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Four million meals and counting for My Brother’s Table

This article was published 3 year(s) and 2 month(s) ago.

Sue Woodcock packs away dinner meals on Tuesday afternoon at My Brother’s Table in Lynn. (Olivia Falcigno)

LYNN — My Brother’s Table has hit a major milestone. 

The Lynn soup kitchen has now served more than four million free meals since it opened in 1982. 

The milestone, which was reached on June 26, came months sooner than expected for Dianne Kuzia Hills, executive director of My Brother’s Table.

“I thought we would probably hit it maybe in the winter this year, or maybe next year we would hit four million meals,” said Hills. “I never thought it would be this summer.” 

Hills said the soup kitchen had been planning to mark the milestone with a special dinner, but since the COVID-19 pandemic has eliminated the use of their dining room for meal consumption, those plans had to be scrapped. 

Instead, the achievement was posted on the My Brother’s Table social media pages. But dishing out four million meals is not entirely a cause for celebration. It’s also a time to reflect on how much need there is, Hills said. 

“There’s so many people involved with those four million meals,” she said. “It’s pretty amazing when you think of all the hands that have touched this food and then you think of all the people who needed this food, that’s more sobering. It’s a sobering reminder of how many people are hungry.”  

That reminder has been especially apparent during the pandemic, with more people seeking meals at the Willow Street soup kitchen. 

This past June, My Brother’s Table served 86,000 meals, four times more than the 17,000 served in June 2019. A similar spike was also seen this past May, when 70,000 meals were served compared to 17,000 during the same month last year, Hills said. 

More meals were served during the month of June than during the entire year two decades ago. And My Brother’s Table has already served more meals during the first half of this year than all of last year, when 204,770 were distributed, Hills said.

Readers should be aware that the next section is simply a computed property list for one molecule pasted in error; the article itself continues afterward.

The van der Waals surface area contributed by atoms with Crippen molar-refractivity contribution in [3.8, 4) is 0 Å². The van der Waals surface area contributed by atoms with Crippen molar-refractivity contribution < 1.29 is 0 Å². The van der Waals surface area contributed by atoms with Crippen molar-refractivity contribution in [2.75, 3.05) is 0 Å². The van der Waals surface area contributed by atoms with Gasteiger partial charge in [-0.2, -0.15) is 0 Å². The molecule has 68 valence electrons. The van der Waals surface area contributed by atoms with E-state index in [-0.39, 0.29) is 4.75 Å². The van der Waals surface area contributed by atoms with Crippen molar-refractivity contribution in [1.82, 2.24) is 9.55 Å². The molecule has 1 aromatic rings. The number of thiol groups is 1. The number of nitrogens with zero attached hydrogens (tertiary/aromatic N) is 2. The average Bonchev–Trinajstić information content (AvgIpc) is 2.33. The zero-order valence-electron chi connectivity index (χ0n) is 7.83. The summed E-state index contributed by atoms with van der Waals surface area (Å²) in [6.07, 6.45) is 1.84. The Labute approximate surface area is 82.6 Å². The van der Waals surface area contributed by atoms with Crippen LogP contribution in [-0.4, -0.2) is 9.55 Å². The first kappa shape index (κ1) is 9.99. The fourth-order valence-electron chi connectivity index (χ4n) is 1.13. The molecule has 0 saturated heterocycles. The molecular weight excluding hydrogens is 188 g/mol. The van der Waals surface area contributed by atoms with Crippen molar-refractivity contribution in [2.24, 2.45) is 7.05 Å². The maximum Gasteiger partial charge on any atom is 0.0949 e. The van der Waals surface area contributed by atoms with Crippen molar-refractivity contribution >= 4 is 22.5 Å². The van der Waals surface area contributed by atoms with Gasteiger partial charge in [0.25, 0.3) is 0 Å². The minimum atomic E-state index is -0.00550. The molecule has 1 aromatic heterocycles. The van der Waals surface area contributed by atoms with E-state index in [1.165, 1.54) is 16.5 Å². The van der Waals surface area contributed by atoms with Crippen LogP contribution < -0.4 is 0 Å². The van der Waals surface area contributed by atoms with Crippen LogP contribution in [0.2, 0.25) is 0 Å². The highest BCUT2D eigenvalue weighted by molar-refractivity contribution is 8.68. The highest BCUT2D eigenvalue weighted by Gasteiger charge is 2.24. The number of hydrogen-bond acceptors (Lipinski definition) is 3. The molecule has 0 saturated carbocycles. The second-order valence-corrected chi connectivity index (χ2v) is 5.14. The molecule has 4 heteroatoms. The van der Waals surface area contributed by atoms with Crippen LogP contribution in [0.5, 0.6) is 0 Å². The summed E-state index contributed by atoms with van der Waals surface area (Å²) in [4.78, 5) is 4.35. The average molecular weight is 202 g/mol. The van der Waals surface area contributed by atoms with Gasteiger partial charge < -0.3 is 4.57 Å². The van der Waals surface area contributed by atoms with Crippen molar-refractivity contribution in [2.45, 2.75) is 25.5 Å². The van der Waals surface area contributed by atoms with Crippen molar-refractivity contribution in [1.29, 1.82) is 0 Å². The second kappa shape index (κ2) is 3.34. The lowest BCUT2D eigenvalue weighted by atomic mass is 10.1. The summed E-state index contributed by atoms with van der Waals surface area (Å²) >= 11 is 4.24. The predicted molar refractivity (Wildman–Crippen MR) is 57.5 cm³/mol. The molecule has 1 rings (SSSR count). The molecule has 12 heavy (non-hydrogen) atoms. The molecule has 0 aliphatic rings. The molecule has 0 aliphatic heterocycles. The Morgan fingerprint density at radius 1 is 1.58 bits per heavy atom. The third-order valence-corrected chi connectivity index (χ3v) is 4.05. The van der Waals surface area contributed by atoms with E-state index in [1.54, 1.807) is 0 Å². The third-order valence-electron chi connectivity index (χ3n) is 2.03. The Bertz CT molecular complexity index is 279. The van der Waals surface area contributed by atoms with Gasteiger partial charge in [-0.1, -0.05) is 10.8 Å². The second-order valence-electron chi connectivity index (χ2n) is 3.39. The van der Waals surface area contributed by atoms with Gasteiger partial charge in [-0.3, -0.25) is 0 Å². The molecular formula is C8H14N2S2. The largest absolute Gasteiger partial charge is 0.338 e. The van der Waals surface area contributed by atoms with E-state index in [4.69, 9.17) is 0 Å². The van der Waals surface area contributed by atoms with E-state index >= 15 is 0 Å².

“It’s pretty dramatic,” she said. “The trends we’ve been seeing crop up is the increase in housing is affecting people’s budgets. I think our numbers were going up because of the sheer economics of it. But then with the pandemic, you have so many people out of work and they’re just scrambling to pay their most basic bills and then have nothing left.”

Last month, My Brother’s Table served about 9,000 people, which is around 10 percent of the city’s population, Hills said. 

In anticipation of increased demand, the soup kitchen extended its hours in March and is still operating under the same daily schedule. 

Rather than remaining open for a set period of time during lunch and dinner, My Brother’s Table is open from 12-6 p.m. Monday through Friday and from 2-4:30 p.m. on weekends. All meals are to-go and people can stop by multiple times during the day and pick up food for others as well. 

“My feeling is we’re here and we have the capacity and the space,” said Hills. “I want to feed as many people as we possibly can. I’m sad that there’s people who are suffering and have no income. It’s sad and it’s moving to see people really struggling, but it feels good to be helping out the little bit that we can.” 

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